The Problem of Evil and Suffering, as Faced by Vaneetha Rendall Risner, Whose Perspective May Surprise You
Please take nine minutes to watch this video, beautifully produced by Desiring God, featuring a woman crippled because of a doctor’s mistake, who lost her child’s life because of another doctor’s mistake, whose husband left her for another woman, and who has surely faced far more than her share of grief. If that sounds depressing, watch it anyway, and see your heart encouraged:
Please don’t skip the video, or if you read first what I’ve written below, end by watching it. If you wish to think further about the problem of evil and suffering and how it affects believers and unbelievers alike, you might be interested in the excerpt below from my book If God Is Good. (In my next post, I’ll share about Bart Ehrman, a well-known “Christian” who lost his faith in Christ due to the problem of evil and suffering, in contrast to Vaneetha.)
While people living in relative comfort reject faith in God due to the problem of evil, those subjected to the worst evil and suffering often turn to God. Isn’t it remarkable that from Sudan to China to Cambodia to El Salvador, faith in God grows deepest in places where evil and suffering have been greatest?
While Western atheists turn from belief in God because a tsunami in another part of the world caused great suffering, many brokenhearted survivors of that same tsunami found faith in God. This is one of the great paradoxes of suffering. Those who don’t suffer much think suffering should keep people from God, while many who suffer a great deal turn to God, not from Him.
Imagine eavesdropping on a conversation between an atheist and the very people whose suffering He uses as an argument for disbelieving in God. After hearing the atheist’s case, someone says, “You’ve lost your faith because of my suffering? But my faith in God has grown deeper than ever. Why would I turn away from the only one who can comfort me, the only one who has planned eternal life for me, the only one who suffered immeasurably, beyond any of us, so that one day I need suffer no longer?”
You won’t find the strongest Christian churches in the world in affluent America or Europe, where the problem of evil has the most traction. In Sudan, Christians are severely persecuted, raped, tortured, and sold into slavery. Yet many have a vibrant faith in Christ. People living in Garbage Village in Cairo make up one of the largest churches in Egypt. I have interviewed numbers of people who take comfort in knowing that this life is the closest they will ever come to Hell.
As an army of brutal invaders demolished his nation, a man who wrestled with the problem of evil and suffering said this:
Though the fig tree does not bud
and there are no grapes on the vines,
though the olive crop fails
and the fields produce no food,
though there are no sheep in the pen
and no cattle in the stalls,
yet I will rejoice in the LORD,
I will be joyful in God my Savior.
The Sovereign LORD is my strength. (Habakkuk 3:17–19)
Many Christians who have faced evil and suffering embrace their faith with greater conviction. While researching If God Is Good, I interviewed Scott and Janet Willis. An unskilled truck driver who obtained his license through bribery allowed a large object to drop onto a Milwaukee freeway in front of their van. Their gas tank exploded, killing six of their children.
Scott Willis said,
The depth of our pain is indescribable. However, the Bible expresses our feelings that we sorrow, but not as those without hope. What gives us our firm foundation for hope are the words of God found in Scripture.... Ben, Joe, Sam, Hank, Elizabeth and Peter are all with Jesus Christ. We know where they are. Our strength rests in God’s Word.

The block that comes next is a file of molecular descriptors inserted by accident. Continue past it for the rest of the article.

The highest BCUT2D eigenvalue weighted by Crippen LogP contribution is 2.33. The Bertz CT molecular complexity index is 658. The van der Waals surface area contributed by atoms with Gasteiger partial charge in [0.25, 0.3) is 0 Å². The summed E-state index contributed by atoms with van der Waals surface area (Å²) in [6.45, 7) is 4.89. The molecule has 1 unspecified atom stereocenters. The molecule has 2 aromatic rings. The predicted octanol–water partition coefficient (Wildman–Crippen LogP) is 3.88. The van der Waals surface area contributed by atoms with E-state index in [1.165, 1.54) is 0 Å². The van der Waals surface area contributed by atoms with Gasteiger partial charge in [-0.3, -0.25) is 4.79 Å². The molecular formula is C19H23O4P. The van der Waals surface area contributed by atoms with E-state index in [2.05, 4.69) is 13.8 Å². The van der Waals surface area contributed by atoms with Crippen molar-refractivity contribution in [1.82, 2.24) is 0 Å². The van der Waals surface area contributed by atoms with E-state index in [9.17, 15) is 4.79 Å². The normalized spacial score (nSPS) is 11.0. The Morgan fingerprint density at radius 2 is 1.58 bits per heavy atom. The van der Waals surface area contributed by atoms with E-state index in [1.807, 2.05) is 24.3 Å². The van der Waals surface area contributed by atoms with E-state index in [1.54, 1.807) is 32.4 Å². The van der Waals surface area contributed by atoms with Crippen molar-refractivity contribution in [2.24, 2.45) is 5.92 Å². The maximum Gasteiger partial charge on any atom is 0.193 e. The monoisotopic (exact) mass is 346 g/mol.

The Willis family’s story is exactly the kind that atheists feature as overwhelming evidence for God’s nonexistence. Yet, when I interviewed this couple fourteen years after the tragic event, Janet said, “Today I have a far greater understanding of the goodness of God than I did before the accident.” This might have taken my breath away, had I not already heard it from others who’ve also endured unspeakable suffering.
At the end of our two-hour conversation, Scott Willis said, “I have a stronger view of God’s sovereignty than ever before.”
Scott and Janet did not say that the accident itself strengthened their view of God’s sovereignty. Indeed, Scott’s overwhelming sense of loss initially prompted suicidal thoughts. Rather, their faith grew as they threw themselves upon God for grace to live each day. “I turned to God for strength,” Janet said, “because I had no strength.” She went to the Bible with a hunger for God’s presence, and he met her. “I learned about Him. He made sense when nothing else made sense. If it weren’t for the Lord, I would have lost my sanity.”
I asked Scott and Janet, “What would you say to those who reject the Christian faith because they say no plan of God—nothing at all—could possibly be worth the suffering of your children, and your suffering over all these years?”
“Eternity is a long time,” Janet replied. “It will be worth it. Our children’s suffering was brief, and they have the eternal joy of being with God. We and their grandparents have suffered since. But our suffering has been small compared to our children’s joy. Fourteen years is a short time compared to eternity. We’ll be with them there, forever.”
French philosopher La Rochefoucauld may have best captured the difference between lost faith and the deepened faith of those like Scott and Janet Willis and Vaneetha Rendall Risner: “A great storm puts out a little fire, but it feeds a strong one.”
By the way, I appreciated this video update on the Willis family produced in 2014, 20 years after the accident, and featuring some of their surviving 3 children and their 34 grandchildren.